Plenty of drama in store for final day of pool play

By Ryan LavnerMarch 25, 2016, 12:51 am

AUSTIN, Texas – The final day of group play at the WGC-Dell Match Play should have just about everything.

Winner-take-all matches.

Sudden-death playoffs.

And hey, who knows? Maybe even a few dustups between players with nothing to play for but pride and a few points.

Another marathon day at Austin Country Club finally brought some much-needed clarity to the PGA Tour’s version of Royal Rumble, but so much remains unsettled.

By adding half points and eliminating the head-to-head tiebreaker, the Tour has restored a bit of drama and intrigue to the final day of group play. No one has clinched a spot in the knockout stage, even though 13 players – including Jordan Spieth, Rory McIlroy and Phil Mickelson – sport a 2-0 record this week.

Four matches are win-or-go-home Friday, and Bill Haas and Charl Schwartzel need only a half point in their respective matches to advance.

But no third-round match will be as intriguing as the bout between Mickelson and Patrick Reed.

WGC-Dell Match Play: Full coverage | Bracket

After a 5-and-4 victory in his opening match, Mickelson was fortunate to escape with a 1-up decision over Daniel Berger on a day when neither player had his best stuff. Reed, meanwhile, has been ruthlessly efficient so far, leading for all but two of the 33 holes he’s played.

“He doesn’t make any mistakes,” Mickelson said. “He keeps the ball in play, he’s a very good ball-striker, and he’s a good putter. He doesn’t give holes away like Daniel and I did today. I’ve got to bring a lot better golf tomorrow.”

Reed has always thrived in a match-play setting, even going back to his days as a junior golfer. In college, he went 6-0 in singles while leading Augusta State to back-to-back NCAA titles. He went 3-0-1 in his Ryder Cup debut in 2014. Last year, Reed went 2-1 in the round-robin format, but he couldn’t overcome an opening loss and was sent packing.

Now, he’s fully in control of his own fate.

“That’s all I can hope for,” he said, “is to be in the driver’s seat rather than hoping on other guys. I finally got myself in the right position and hopefully can continue to play well.”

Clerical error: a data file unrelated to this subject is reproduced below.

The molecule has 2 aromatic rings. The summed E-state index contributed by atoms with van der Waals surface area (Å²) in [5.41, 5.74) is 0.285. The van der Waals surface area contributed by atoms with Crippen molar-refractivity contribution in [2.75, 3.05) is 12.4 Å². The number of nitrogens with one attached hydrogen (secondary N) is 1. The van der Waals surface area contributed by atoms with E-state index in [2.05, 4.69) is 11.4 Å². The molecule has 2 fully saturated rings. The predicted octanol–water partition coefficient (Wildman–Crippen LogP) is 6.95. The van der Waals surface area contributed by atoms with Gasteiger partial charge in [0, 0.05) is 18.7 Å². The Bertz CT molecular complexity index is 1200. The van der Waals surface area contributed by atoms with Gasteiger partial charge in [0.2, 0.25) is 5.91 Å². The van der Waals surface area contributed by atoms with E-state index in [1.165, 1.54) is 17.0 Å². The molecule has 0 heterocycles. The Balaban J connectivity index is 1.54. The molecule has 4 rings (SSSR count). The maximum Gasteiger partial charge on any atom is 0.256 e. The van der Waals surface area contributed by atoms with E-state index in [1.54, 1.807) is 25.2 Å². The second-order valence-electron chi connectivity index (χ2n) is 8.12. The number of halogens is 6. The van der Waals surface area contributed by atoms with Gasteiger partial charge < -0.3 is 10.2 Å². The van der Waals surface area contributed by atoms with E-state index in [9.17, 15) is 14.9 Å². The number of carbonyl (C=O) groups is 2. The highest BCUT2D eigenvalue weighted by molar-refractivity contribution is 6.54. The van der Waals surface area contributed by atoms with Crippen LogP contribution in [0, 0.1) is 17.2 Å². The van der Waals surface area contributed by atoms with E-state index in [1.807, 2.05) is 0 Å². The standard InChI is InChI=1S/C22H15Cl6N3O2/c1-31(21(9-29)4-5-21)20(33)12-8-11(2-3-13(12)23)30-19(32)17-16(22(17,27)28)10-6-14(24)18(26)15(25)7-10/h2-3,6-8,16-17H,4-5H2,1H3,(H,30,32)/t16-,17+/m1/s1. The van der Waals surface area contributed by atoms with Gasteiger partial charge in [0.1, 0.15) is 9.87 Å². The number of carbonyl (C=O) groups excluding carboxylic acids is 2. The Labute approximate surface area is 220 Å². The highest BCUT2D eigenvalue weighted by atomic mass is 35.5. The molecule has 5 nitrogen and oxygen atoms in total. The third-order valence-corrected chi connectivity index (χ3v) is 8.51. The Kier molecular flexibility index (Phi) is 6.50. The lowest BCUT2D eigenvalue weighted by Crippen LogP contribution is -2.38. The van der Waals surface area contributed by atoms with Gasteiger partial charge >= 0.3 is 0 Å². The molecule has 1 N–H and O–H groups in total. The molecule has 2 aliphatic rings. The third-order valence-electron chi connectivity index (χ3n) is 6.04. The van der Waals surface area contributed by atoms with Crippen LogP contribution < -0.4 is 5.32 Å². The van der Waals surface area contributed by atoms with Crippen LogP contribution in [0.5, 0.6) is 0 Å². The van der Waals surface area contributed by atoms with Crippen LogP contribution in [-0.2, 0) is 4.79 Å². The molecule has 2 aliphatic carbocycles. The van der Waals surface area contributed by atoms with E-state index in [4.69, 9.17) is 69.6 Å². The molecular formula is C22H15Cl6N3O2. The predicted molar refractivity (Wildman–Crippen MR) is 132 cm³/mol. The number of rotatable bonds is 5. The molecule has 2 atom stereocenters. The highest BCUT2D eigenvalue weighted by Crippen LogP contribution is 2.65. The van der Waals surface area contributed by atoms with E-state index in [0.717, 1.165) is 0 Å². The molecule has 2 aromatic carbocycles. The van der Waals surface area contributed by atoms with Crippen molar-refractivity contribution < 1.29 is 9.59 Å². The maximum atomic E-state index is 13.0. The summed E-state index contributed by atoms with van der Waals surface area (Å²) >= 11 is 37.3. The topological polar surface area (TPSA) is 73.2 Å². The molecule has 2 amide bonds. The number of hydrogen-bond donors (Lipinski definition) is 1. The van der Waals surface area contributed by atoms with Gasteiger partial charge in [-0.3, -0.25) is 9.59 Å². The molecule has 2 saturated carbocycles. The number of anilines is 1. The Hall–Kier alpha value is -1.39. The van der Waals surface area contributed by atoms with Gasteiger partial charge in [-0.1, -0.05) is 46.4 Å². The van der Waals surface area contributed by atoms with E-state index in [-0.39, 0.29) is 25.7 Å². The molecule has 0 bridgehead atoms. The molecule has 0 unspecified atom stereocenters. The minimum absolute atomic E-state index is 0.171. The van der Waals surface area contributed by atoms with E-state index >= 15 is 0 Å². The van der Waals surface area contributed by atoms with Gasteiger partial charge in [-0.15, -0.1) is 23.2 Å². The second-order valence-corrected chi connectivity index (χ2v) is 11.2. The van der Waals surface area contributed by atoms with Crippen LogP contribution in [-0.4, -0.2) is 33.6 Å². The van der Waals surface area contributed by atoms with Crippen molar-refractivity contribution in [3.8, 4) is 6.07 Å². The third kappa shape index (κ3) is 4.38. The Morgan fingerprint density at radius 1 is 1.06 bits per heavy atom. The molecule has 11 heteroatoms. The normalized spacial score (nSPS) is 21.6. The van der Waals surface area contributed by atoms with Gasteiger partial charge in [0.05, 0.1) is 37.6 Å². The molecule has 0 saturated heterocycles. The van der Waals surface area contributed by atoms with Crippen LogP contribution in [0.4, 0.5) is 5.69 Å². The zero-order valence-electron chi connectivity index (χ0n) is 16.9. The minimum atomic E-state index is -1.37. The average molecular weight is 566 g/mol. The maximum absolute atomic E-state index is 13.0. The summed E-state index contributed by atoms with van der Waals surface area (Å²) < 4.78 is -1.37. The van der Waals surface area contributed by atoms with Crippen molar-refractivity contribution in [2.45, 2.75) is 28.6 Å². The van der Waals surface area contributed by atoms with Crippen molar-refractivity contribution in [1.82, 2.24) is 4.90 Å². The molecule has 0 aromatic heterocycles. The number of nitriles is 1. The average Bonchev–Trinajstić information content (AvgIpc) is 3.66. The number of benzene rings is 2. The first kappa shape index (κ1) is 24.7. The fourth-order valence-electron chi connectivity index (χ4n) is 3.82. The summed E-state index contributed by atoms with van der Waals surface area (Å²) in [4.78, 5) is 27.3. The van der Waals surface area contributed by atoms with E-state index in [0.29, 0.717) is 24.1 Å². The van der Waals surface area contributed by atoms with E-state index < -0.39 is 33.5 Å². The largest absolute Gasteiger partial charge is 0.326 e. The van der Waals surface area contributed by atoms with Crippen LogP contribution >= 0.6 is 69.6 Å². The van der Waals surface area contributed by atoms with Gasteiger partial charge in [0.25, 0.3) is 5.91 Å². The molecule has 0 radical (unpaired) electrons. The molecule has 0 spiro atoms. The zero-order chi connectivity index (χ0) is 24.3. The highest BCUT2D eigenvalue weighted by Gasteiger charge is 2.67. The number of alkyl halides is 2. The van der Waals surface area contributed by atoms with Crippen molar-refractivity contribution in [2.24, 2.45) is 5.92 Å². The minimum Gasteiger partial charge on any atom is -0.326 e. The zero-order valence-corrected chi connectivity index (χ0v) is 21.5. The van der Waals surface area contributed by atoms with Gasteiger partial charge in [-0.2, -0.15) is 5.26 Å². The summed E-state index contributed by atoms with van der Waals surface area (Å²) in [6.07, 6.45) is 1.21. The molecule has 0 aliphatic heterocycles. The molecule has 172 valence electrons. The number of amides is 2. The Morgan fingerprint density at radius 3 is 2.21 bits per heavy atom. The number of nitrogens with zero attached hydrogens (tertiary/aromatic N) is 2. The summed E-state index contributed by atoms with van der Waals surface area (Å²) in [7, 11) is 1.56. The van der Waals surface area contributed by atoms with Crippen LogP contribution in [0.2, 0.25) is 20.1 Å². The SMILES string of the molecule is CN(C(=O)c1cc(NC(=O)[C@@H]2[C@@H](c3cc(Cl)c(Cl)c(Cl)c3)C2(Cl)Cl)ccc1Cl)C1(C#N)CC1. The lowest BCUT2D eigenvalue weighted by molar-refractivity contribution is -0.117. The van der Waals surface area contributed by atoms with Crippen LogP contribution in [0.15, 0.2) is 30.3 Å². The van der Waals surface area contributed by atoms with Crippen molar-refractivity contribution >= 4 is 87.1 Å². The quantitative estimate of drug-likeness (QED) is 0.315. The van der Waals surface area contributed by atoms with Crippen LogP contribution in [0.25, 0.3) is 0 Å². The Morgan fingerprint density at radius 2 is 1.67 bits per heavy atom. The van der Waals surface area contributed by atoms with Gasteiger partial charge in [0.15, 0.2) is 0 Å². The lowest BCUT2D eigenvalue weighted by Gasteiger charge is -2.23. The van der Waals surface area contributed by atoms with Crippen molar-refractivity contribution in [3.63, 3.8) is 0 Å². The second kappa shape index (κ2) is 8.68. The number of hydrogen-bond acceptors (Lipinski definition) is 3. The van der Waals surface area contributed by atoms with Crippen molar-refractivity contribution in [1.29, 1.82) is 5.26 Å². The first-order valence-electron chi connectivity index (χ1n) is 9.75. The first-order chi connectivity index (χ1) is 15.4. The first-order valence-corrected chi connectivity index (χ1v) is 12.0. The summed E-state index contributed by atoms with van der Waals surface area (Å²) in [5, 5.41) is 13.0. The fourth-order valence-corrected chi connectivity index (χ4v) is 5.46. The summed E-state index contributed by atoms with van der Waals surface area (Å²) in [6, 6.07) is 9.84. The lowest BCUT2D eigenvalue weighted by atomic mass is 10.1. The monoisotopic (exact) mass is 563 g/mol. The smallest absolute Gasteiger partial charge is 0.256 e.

McIlroy also will start the knockout stage a day early – his match Friday against Kevin Na will be for a spot in the Round of 16.

Indeed, of all the myriad scenarios at this Match Play – and there are many, too many – theirs is the simplest: Win or go home.

“It’s nice because you can go out on the golf course and not have to look at the other match in your group and see how you’re doing,” said McIlroy, who has won 15 of his last 18 matches in this event. “There’s clarity in your mind. You go out and you try to win, and that’s it.”

Louis Oosthuizen, who has reached the quarterfinals in this event each of the past two years, will square off against Andy Sullivan in the only other battle of the unbeatens. Justin Rose and Matt Kuchar, both of whom are 1-0-1 this week, will also face off to see who moves on to the weekend.

Spieth is undefeated so far but will play against his close friend Justin Thomas in a match that means just a bit more than bragging rights. Though Thomas (0-2) has already been eliminated, Spieth is guaranteed at least a head-to-head playoff regardless of the outcome. To advance, all he needs is to tie Thomas.

“But even if he’s out of it, he’ll still want to beat me,” Spieth said. “That’s kind of who we are. As much as I just want to halve the match and stay in tomorrow and practice, I don’t think he’s going to want that to be the case. I’m going to have to bring my A game.”

It’s anyone’s guess what kind of game those in the six meaningless matches will bring.